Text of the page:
Cognition and cognitive decline
Women in the Three-City Study were serially assessed with four neuropsychological tests, yielding five cognitive outcomes. Compared to women undergoing menopause after age 50, premature menopause was associated with higher risk of poor cognitive performance (lowest quintile) on two of five tests. These were tests of verbal fluency (HR 1.6, 95% CI 1.1–1.9) and visual memory (HR 1.4, 95% CI 1.1–1.8). Verbal memory was not assessed. Interestingly, and difficult to reconcile, use of hormone therapy around the time of premature menopause was associated with even worse verbal fluency but better visual memory. Over a period of 7 years, the risk of substantial cognitive decline (lowest quintile) among women with premature menopause, when compared to women undergoing menopause after age 50 years, was increased by about a third on two neuropsychological measures: psychomotor speed (assessed with the Trail Making Test, part A; HR 1.4, 95% CI 1.1–1.7) and global cognition (Mini-Mental State examination; HR 1.4, 95% CI 1.1–1.7). Surgically menopausal women as a group (all ages combined) were not at increased risk of large decline on any measure. Women who underwent menopause between ages 41 and 49 years did not face elevated risks of substantial cognitive decline.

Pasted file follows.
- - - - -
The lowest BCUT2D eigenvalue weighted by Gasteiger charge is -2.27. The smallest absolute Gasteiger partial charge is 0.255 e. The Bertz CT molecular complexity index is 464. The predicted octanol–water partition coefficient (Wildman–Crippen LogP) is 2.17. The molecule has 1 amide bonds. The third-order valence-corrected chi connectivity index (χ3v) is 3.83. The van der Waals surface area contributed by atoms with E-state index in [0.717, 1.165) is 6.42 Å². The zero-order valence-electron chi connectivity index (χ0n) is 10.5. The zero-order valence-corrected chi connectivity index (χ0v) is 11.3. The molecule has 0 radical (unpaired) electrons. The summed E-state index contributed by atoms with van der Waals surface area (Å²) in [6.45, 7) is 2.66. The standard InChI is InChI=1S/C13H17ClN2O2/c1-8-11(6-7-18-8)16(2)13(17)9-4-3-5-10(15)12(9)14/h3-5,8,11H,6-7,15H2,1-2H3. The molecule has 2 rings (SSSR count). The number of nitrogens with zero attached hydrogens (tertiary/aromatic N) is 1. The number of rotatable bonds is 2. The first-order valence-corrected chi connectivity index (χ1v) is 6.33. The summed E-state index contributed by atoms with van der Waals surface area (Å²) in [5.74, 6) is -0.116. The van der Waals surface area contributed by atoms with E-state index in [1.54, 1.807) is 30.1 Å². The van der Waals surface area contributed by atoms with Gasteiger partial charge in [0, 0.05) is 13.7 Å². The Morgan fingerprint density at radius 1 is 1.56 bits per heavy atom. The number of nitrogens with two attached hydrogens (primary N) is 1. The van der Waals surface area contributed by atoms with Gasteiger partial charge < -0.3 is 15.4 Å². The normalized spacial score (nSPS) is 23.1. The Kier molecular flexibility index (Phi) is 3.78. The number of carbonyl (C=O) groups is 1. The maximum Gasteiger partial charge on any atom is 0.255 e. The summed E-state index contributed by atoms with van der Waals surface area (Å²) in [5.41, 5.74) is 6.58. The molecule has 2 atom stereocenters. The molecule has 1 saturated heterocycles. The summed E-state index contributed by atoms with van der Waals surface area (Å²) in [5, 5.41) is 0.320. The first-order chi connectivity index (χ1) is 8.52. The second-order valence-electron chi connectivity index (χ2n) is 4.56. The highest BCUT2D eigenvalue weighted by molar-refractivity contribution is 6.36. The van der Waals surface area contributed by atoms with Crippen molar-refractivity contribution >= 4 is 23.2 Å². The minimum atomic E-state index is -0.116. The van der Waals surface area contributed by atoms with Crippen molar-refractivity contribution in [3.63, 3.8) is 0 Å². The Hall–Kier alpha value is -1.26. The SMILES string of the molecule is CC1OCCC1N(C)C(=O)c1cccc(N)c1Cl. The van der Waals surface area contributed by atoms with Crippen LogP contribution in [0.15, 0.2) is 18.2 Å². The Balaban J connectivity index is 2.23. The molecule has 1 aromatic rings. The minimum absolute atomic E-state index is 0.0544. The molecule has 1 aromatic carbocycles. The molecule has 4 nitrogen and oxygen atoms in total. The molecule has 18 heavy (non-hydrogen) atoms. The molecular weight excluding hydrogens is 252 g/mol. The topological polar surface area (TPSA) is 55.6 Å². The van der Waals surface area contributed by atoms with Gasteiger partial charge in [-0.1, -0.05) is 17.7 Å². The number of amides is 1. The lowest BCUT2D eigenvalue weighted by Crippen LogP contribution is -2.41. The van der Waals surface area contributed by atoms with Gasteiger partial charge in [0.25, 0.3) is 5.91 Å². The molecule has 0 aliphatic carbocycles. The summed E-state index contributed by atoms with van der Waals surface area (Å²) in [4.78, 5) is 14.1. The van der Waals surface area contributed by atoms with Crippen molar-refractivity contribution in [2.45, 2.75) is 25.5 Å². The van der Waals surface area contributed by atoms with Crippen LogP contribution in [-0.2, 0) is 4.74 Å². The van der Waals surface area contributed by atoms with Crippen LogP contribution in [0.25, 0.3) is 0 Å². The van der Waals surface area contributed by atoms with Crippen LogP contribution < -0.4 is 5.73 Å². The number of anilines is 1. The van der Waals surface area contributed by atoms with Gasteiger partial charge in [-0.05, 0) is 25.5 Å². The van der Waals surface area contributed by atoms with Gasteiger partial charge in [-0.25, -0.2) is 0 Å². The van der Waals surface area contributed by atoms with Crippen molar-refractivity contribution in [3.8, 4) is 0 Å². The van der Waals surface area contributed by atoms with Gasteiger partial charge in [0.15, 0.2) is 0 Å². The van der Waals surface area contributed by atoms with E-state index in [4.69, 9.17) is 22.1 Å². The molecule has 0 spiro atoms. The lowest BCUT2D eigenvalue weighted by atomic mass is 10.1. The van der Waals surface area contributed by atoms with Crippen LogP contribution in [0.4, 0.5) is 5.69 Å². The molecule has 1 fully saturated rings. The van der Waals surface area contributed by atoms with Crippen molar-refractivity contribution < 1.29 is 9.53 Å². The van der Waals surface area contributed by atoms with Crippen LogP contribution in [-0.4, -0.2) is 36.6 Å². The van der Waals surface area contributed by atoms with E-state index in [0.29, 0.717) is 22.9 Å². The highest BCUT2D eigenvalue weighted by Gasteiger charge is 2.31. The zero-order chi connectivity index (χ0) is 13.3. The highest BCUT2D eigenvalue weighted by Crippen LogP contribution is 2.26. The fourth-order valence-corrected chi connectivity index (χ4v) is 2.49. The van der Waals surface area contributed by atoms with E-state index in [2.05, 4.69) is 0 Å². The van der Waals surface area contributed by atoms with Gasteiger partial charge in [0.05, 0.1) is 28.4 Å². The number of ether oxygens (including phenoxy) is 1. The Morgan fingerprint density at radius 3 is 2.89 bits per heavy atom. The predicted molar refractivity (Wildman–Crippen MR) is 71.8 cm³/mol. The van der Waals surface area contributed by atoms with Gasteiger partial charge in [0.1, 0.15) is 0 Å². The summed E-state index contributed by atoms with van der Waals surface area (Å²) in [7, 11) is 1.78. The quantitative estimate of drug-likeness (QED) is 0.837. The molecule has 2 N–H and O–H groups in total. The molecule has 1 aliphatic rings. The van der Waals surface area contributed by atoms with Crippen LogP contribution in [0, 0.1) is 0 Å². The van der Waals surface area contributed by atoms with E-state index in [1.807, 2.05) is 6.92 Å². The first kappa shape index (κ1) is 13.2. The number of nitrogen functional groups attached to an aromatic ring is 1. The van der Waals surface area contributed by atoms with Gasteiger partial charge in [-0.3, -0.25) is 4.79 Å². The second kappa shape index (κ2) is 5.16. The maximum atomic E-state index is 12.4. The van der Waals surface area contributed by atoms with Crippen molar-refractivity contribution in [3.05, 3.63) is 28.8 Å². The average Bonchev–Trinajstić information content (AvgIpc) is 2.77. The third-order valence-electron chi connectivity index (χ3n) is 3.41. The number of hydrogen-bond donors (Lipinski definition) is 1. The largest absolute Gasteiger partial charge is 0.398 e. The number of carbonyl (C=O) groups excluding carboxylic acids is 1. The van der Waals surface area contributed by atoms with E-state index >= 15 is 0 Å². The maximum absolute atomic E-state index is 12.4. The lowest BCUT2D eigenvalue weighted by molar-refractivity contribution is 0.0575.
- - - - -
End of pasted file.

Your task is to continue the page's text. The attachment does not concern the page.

Findings from the Three-City Study  support the view that menopause before age 40 has adverse consequences on some cognitive skills later in life and on cognitive aging. Results, however, failed to link premature menopause – whether surgical or natural – to dementia after age 65 years. This finding is not fully congruent with prior reports [3,4], but differences in approaches and populations could be important. The overall conclusion is that long-term cognitive outcomes of premature menopause are of concern, and further research will be needed to delineate the risks more clearly. At the same time, results provide partial reassurance to women who undergo menopause after age 40 years, recognizing that findings reported from other populations are less benign.
Victor W. Henderson
Departments of Health Research & Policy (Epidemiology) and of Neurology & Neurological Sciences, Stanford University, USA
1. Henderson VW, Sherwin BB. Surgical versus natural menopause: cognitive issues. Menopause 2007;14:572-9
2. Ryan J, Scali J, Carriere I, et al. Impact of a premature menopause on cognitive function in later life. BJOG 2014 May 7. Epub ahead of print
3. Rocca WA, Bower JH, Ahlskog JE, Grossardt BR, de Andrade M, Melton LJ, 3rd. Increased risk of cognitive impairment or dementia in women who underwent oophorectomy before menopause. Neurology 2007;69:1074-83
4. Phung TK, Waltoft BL, Laursen TM, et al. Hysterectomy, oophorectomy and risk of dementia: a nationwide historical cohort study. Dement Geriatr Cogn Disord 2010;30:43-50